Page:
Born in 1874 in the Bahamas, Williams went to the USA with his family 11 years later, at the beginning of the worst period in American race relations. Segregation was practised, and lynching tolerated, and blacks routinely called "coons", "darkies", and worse. Race riots erupted across America: when Jack Johnson knocked out a white man in 1910 for the heavyweight championship of the world, black neighbourhoods in 50 cities went up in flames.
Black entertainers put on plays or appeared in vaudeville, but in all-black casts, before black audiences. The one form of black entertainment that white audiences knew was the minstrel show, which had been popular since pre-Civil War days, in which blacks played the banjo, cracked jokes, and cakewalked; grotesque, dim, but happy. But these shows were often put on by whites in blackface. Williams and his partner, George Walker, promoted their comedy, song, and dance act by advertising its authenticity. They called themselves The Two Real Coons.
Williams, however, was so light-complexioned that, ironically, audiences would not accept him unless he blacked up. But the make-up was, for him, not merely a comic prop; it was the means of setting his talent free. "It was not until I was able to see myself as another person," he said, "that my sense of humour developed." Walker was the smooth-talking dandy, Williams his droll, shuffling foil. A tall, handsome man, he covered his features in tar-coloured greasepaint and created huge raccoon eyes that blinked in puzzlement or widened in consternation.
Renowned for his expressiveness and timing, Williams played numerous variations on the uneducated but commonsensical rustic - or, as one newspaper review put it, "a common everyday nigger" - who, outwitted at first by the slick Walker, outsmarts him in the end. Their sketches are now hopelessly dated, the jokes even worse than those in James Bond movies, but what made them different, and successful, was Williams's delivery. He was deft, he was subtle, he was lovable. Some of his black fans complained that the act was demeaning, and asked him to portray a black character who was clever and successful. His reply was always the same: "Too soon."
As early as 1897, when a New York reviewer called the team "the greatest comedy act ever witnessed in this city" without the qualifying adjective "black", it was obvious that Williams and Walker were too good to keep in an entertainment ghetto. Always regarded as the more talented partner, Williams went solo in 1909 and remained a star until his death, in 1922. Chaplin revered him, and is thought to have been influenced by him in creating the Little Tramp. Sarah Bernhardt, playing the same city, sent him flowers, with a note that read "To a fellow artist". Booker T Washington, the first great leader of black Americans, said, "Bert Williams has done more for the race than I have." But, as an exemplar of Washington's advice to blacks - to get an education, work hard, and ignore insult and discrimination - Williams would seem, to later generations, passive, even obsequious. His rare acts of defiance were haughty rather than impassioned. When a New York bartender told him that the price of a drink, for him, was $50, he calmly took out a roll of bills and bought drinks for the house. When a resentful stagehand called him "a good nigger who knows his place," Williams replied, as he walked away, "That's right. Dressing room one."
In 1903 Williams and Walker appeared in the first Broadway musical with a black cast, author, and composer. In Dahomey was pretty nonsensical, even by the standards of the day, but the music, by Will Marion Cook, had plenty of sophisticated syncopation, and Williams, as always, carried the show with his portrait of the eternal fall-guy. His "look of fatalistic hopelessness," one reviewer wrote, "simply convulsed the spectators" - by which, of course, he meant the white ones. Williams's black fans laughed as well, but his expressions would have been hard to see in "nigger heaven," as the seats reserved for them - in that theatre, the top three of five balconies - were called.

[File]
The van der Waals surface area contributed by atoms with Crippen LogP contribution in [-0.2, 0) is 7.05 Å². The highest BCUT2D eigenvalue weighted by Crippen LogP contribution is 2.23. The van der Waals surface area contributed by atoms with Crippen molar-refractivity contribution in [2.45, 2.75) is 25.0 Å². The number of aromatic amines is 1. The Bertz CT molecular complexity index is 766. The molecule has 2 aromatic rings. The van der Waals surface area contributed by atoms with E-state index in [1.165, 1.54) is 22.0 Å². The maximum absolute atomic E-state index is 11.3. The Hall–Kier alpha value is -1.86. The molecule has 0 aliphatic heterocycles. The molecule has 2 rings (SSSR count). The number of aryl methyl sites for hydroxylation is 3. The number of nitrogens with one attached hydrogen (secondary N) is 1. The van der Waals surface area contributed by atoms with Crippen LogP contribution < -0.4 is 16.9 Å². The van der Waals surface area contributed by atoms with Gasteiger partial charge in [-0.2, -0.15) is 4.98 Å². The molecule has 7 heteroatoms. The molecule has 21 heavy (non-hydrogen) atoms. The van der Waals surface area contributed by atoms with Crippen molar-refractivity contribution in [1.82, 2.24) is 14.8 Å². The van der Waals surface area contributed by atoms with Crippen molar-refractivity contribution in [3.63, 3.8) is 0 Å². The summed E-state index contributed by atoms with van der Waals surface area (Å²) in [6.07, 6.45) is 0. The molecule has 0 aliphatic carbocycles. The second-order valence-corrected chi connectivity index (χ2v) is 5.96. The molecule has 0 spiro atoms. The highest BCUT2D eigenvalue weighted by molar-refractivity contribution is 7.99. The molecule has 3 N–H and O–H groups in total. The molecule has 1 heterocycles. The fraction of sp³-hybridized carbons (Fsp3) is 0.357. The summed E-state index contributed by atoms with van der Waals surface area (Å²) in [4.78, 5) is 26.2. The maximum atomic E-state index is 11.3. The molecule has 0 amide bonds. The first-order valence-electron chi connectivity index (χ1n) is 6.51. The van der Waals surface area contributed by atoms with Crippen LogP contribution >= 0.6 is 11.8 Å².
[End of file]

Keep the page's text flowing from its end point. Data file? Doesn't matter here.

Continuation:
Nor could Williams go wherever he liked - the management of his expensive hotel made him use the service entrance. His response to such slights was typically detached. "I have never been able to discover that there was anything disgraceful in being a coloured man," he said. "But I have often found it inconvenient in America." Williams found a warmer welcome in England, where In Dahomey ran more than twice as long as in New York and played a command performance at Buckingham Palace. Williams returned to visit Edward VII, showing him how to tell jokes and shoot craps.
Williams was also an accomplished comic dancer, and his mellow baritone made him, in 1901, the first black recording star. Half-singing, half-speaking, he would let the melody run ahead of him, then nimbly catch up to it in a manner that foreshadowed the freedom of jazz. The songs, many of which he wrote himself, were the same sort of material offered by white comedians, with harmless, homey targets."
The audience he courted was white and prim, so any expression of sexual desire on the part of a black man would have ended his career. Even when he topped the bill of the Ziegfeld Follies, Williams assured his public, "There is not a white woman on the stage during my appearance in the Follies. I had that put into the contract."
Williams's most famous song, the only one to survive him, was "Nobody", a chillingly bleak number for anyone, let alone a comedian. To repeated questions - Who will give him a handout? a smile? - the answer is always the title word. The chorus goes, "I ain't never done nothin' for nobody/ I ain't never got nothin' from nobody, no time/ And, until I get somethin' from somebody/ I don't intend to do nothin' for nobody, no time."
'Dancing in the Dark' is published on 1 September by Secker & Warburg (£12.99)Reuse content